Life Estates.

Life Estates.

It was, by far, the most popular post that I did in my seven years of “blawging”. That post received literally thousands and thousands of views. Why was it so popular? I’m not entirely sure. The internet moves in mysterious ways. My theory is that, like most legal tools involving death, people don’t really know what it means. But this is a term that people know they don’t know what it means. Most people only come across it when they see their name on a deed, with the giver’s name reserving a life estate. Enter google search.

So without further ado…


Life estates occur when an owner sells or gives away real property to another, but reserves the right to have the benefits of the property, like living on or using or renting, for the remainder of his or her life. The person who receives the property has what’s called a remainder interest.

Life estates can be useful tools in the estate planning process. The property is transferred to the recipients before death. Since the rights automatically expire when the person does, nothing goes through the probate process. It’s a Thing 1.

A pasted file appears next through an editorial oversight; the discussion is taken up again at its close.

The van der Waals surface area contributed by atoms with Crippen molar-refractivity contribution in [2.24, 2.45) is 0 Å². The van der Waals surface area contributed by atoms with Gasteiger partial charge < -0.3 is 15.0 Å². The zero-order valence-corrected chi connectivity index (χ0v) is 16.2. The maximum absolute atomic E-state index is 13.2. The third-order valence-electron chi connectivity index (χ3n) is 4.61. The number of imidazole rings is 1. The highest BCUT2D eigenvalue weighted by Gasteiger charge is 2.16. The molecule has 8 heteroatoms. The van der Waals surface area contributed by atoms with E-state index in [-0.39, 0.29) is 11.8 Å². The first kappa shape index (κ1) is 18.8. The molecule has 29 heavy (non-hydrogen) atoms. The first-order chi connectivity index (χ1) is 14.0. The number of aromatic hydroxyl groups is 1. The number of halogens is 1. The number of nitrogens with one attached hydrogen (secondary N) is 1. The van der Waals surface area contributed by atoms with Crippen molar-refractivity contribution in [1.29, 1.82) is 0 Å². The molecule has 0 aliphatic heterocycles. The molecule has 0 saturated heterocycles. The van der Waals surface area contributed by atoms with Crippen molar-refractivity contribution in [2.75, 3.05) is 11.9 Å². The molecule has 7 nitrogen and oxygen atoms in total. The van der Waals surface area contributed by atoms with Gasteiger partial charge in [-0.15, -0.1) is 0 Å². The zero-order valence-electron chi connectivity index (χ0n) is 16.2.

Life estates can also have tax benefits. The basis of the property will be the market value at the death, rather than the market value at the time of the gift, which usually means income tax savings when the property is later sold.

Life estates can have some benefit for medical assistance planning. Theoretically, medical assistance liens, placed on the property to try to recoup benefits expended for the giver, should disappear upon their death. Liens on the life estate should die with the grantor.

But, for us in Minnesota, it’s not so simple. In 2003, the Minnesota legislature enacted a statute which allows medical liens to remain on the property after the grantor’s death. Life estates created after 2003 no longer allow property to pass free and clear from any medical liens. The lien doesn’t die. IT’S A ZOMBIE (mwah, hahahaha)! The life estate, though, is worth something less than the full value of the property. While liens don’t expire like they use to, life estates can limit the amount the lien can attach to.


Oh. But there’s a catch. You know there would be one, right?

There are also significant downsides from life estate. Why? IT’S. A. GIFT. That means you can’t take it back. It’s on lock down.

You want to undo it? The recipient has to give it back to you. You want to sell the property to someone else? The recipient (and many times their spouse – yikes) has to sign off. The recipient has an outstanding judgement? Congratulations, it’ll have to get paid off before you can transfer what was your property. Ultimately it means you’re giving up some control. Depending on the value, you may also have given a taxable gift, meaning you need to find a tax professional to file a gift tax return.

Life estates can be a solution in some situations, but using them is NEVER a no brainer.

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